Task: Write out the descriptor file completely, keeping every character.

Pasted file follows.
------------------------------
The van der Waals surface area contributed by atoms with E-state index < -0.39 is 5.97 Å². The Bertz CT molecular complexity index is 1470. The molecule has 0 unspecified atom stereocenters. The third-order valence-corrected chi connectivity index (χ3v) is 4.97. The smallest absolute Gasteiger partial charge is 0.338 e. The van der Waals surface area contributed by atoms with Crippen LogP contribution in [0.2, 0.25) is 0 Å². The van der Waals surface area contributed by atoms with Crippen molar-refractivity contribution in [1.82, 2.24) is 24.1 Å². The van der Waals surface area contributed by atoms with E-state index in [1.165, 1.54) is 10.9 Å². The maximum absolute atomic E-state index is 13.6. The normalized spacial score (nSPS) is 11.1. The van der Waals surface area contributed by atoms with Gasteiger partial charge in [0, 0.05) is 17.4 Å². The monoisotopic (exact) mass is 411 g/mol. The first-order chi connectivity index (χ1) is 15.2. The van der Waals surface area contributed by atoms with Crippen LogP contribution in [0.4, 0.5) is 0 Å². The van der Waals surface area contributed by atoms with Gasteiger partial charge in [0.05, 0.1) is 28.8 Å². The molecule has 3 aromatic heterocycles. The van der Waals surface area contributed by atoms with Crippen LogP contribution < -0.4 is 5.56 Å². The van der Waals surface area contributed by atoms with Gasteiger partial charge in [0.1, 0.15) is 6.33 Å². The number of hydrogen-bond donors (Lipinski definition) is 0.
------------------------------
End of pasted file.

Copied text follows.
The van der Waals surface area contributed by atoms with E-state index < -0.39 is 5.97 Å². The Bertz CT molecular complexity index is 1470. The molecule has 0 unspecified atom stereocenters. The third-order valence-corrected chi connectivity index (χ3v) is 4.97. The smallest absolute Gasteiger partial charge is 0.338 e. The van der Waals surface area contributed by atoms with Crippen LogP contribution in [0.2, 0.25) is 0 Å². The van der Waals surface area contributed by atoms with Crippen molar-refractivity contribution in [1.82, 2.24) is 24.1 Å². The van der Waals surface area contributed by atoms with E-state index in [1.165, 1.54) is 10.9 Å². The maximum absolute atomic E-state index is 13.6. The normalized spacial score (nSPS) is 11.1. The van der Waals surface area contributed by atoms with Gasteiger partial charge in [0, 0.05) is 17.4 Å². The monoisotopic (exact) mass is 411 g/mol. The first-order chi connectivity index (χ1) is 15.2. The van der Waals surface area contributed by atoms with Crippen LogP contribution in [0.4, 0.5) is 0 Å². The van der Waals surface area contributed by atoms with Gasteiger partial charge in [0.05, 0.1) is 28.8 Å². The molecule has 3 aromatic heterocycles. The van der Waals surface area contributed by atoms with Crippen LogP contribution < -0.4 is 5.56 Å². The van der Waals surface area contributed by atoms with Gasteiger partial charge in [0.1, 0.15) is 6.33 Å². The number of hydrogen-bond donors (Lipinski definition) is 0.